A recent study conducted by reinsurance giant Swiss Re uses logic-based methodology to predict the potential financial impacts of tornadoes on large US cities to the insurance and reinsurance industry.
The report, titled ‘US Tornadoes: An examination of the past to prepare for the future’ used the 2013 tornado that tore through Moore, Oklahoma as an example. The Moore tornado was an extremely intense storm and resulted in insured losses of $1.1 billion.
Swiss Re used the track of this tornado and placed it over Cook County, Illinois, including the Chicago area to study the potential for loss. By using similar ratios of damage and loss the firm was able to predict that a storm of the same intensity placed over Cook County would likely incur insurance industry losses of $20 billion.
Population, asset and value growth throughout the U.S. and globally has, over time, increased tornado exposure – it’s now more common for single-event tornado insured losses to reach $1 billion. Swiss Re has conducted this research as an effort to warn about the possibility that tornadoes can cause insured losses into the tens of billions of dollars.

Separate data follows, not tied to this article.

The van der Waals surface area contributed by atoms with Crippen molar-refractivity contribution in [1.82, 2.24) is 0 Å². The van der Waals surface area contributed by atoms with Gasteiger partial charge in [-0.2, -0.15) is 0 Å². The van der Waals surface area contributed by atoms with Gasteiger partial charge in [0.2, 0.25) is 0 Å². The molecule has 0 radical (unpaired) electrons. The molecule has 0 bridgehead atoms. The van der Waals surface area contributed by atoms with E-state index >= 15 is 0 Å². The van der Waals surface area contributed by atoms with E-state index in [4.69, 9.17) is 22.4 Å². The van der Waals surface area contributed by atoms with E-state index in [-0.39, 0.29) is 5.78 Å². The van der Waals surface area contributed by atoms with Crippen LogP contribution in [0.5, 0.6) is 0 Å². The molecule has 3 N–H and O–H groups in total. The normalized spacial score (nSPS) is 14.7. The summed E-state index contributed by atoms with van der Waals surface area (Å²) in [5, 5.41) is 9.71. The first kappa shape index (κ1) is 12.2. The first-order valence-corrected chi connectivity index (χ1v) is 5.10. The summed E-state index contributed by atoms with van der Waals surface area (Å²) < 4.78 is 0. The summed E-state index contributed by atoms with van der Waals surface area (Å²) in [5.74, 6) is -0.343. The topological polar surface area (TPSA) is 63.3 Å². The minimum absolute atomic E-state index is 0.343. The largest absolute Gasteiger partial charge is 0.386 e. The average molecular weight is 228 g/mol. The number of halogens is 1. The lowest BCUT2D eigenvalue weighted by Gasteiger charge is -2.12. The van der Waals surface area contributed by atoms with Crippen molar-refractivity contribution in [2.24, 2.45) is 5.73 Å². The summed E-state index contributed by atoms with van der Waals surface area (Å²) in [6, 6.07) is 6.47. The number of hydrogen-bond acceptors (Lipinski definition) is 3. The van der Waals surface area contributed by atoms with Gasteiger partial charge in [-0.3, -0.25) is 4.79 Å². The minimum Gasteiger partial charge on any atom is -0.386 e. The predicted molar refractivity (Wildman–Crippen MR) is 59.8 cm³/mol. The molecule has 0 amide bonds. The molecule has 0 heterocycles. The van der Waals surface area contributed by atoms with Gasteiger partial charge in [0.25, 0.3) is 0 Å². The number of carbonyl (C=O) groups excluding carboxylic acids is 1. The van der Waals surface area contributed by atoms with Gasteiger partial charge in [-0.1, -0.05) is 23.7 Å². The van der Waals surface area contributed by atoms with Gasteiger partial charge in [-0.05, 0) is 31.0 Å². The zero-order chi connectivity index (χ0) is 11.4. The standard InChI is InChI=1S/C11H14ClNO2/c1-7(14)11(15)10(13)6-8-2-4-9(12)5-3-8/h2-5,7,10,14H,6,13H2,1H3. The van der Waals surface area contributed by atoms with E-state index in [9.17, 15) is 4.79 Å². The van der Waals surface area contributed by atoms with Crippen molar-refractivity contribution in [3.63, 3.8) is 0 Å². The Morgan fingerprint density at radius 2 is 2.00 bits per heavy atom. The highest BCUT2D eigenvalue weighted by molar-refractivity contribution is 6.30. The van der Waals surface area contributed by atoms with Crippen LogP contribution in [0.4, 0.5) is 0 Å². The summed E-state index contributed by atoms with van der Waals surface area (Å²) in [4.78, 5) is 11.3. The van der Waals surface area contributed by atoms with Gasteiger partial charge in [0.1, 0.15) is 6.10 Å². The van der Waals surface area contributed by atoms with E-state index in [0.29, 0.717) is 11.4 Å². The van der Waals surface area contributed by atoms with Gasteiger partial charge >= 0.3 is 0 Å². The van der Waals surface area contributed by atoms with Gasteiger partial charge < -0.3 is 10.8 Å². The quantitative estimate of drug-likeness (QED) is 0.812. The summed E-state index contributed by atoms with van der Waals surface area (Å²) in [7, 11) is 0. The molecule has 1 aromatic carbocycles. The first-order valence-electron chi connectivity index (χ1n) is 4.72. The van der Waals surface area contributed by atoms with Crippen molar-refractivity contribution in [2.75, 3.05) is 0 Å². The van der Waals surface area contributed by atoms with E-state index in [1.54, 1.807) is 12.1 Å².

Part of Swiss Re’s report highlights the increase in asset and population growth and it’s impact on tornado exposure, reading; “Perhaps the most compelling reason to build our store of knowledge is the growth in exposure to tornadoes, a trend that has accompanied population growth and accumulation of physical assets. Total insured values (TIV) in Dallas/Ft Worth, Oklahoma City, St. Louis, and Birmingham are now in the USD 50-100 billion range, with TIVs in some counties exceeding USD 100 billion and approaching USD 1 trillion.”
The catastrophe bond market contains a great deal of exposure to U.S. severe thunderstorm risks including tornadoes, so the study is relevant to the insurance linked securities (ILS) market. With the growth an expansion of collateralized reinsurance as well the exposure in the ILS market to U.S. tornado risk has been rising steadily.
A $20 billion tornado loss would likely trigger a number of outstanding catastrophe bonds, leading to losses for ILS investors, as well as causing losses to many ILS funds or collateralized reinsurers. In fact such a loss could be so much bigger than the typical modelled tornado losses that other collateralized instruments such as sidecars may see losses as a result, as large reinsurance programmes would bear much of the financial brunt of such an event.
We’re more used to seeing tornado losses in the single billion dollar range, but Swiss Re’s study shows that much larger losses are possible should the tornado track take certain routes and reminds us how difficult modelling tornado risk can be. It’s an important fact to remain aware of as an underwriter or U.S. tornado risks or an investor in tornado exposed ILS or cat bonds.
You can access the report here via Swiss Re’s website.